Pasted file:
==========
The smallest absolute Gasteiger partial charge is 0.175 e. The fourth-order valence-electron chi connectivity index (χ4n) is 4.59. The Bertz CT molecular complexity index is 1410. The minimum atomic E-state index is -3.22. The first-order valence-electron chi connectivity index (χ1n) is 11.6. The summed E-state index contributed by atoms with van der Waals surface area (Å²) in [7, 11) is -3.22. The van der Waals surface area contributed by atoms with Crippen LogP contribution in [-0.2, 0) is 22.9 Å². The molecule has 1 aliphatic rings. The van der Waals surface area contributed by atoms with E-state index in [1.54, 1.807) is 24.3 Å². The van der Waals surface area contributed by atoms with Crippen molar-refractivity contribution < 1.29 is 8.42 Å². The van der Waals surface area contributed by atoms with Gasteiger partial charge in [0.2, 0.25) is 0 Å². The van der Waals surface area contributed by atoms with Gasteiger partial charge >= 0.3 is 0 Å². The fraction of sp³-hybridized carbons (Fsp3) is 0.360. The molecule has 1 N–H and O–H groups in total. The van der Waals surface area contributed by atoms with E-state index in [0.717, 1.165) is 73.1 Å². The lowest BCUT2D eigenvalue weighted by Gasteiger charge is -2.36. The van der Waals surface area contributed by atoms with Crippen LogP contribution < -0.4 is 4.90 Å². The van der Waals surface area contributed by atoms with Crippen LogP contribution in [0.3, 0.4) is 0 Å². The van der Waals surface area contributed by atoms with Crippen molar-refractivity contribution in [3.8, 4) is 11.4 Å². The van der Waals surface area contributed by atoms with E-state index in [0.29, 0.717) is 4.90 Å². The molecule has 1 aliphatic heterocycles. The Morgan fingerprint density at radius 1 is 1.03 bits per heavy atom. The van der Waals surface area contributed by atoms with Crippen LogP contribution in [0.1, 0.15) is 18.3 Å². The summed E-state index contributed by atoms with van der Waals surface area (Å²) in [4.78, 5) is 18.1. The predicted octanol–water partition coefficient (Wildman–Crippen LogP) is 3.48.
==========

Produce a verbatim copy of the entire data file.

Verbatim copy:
The smallest absolute Gasteiger partial charge is 0.175 e. The fourth-order valence-electron chi connectivity index (χ4n) is 4.59. The Bertz CT molecular complexity index is 1410. The minimum atomic E-state index is -3.22. The first-order valence-electron chi connectivity index (χ1n) is 11.6. The summed E-state index contributed by atoms with van der Waals surface area (Å²) in [7, 11) is -3.22. The van der Waals surface area contributed by atoms with Crippen LogP contribution in [-0.2, 0) is 22.9 Å². The molecule has 1 aliphatic rings. The van der Waals surface area contributed by atoms with E-state index in [1.54, 1.807) is 24.3 Å². The van der Waals surface area contributed by atoms with Crippen molar-refractivity contribution < 1.29 is 8.42 Å². The van der Waals surface area contributed by atoms with Gasteiger partial charge in [0.2, 0.25) is 0 Å². The van der Waals surface area contributed by atoms with Gasteiger partial charge >= 0.3 is 0 Å². The fraction of sp³-hybridized carbons (Fsp3) is 0.360. The molecule has 1 N–H and O–H groups in total. The van der Waals surface area contributed by atoms with E-state index in [0.717, 1.165) is 73.1 Å². The lowest BCUT2D eigenvalue weighted by Gasteiger charge is -2.36. The van der Waals surface area contributed by atoms with Crippen LogP contribution < -0.4 is 4.90 Å². The van der Waals surface area contributed by atoms with Crippen LogP contribution in [0.3, 0.4) is 0 Å². The van der Waals surface area contributed by atoms with Crippen molar-refractivity contribution in [3.8, 4) is 11.4 Å². The van der Waals surface area contributed by atoms with E-state index in [0.29, 0.717) is 4.90 Å². The molecule has 1 aliphatic heterocycles. The Morgan fingerprint density at radius 1 is 1.03 bits per heavy atom. The van der Waals surface area contributed by atoms with Crippen LogP contribution in [0.1, 0.15) is 18.3 Å². The summed E-state index contributed by atoms with van der Waals surface area (Å²) in [4.78, 5) is 18.1. The predicted octanol–water partition coefficient (Wildman–Crippen LogP) is 3.48.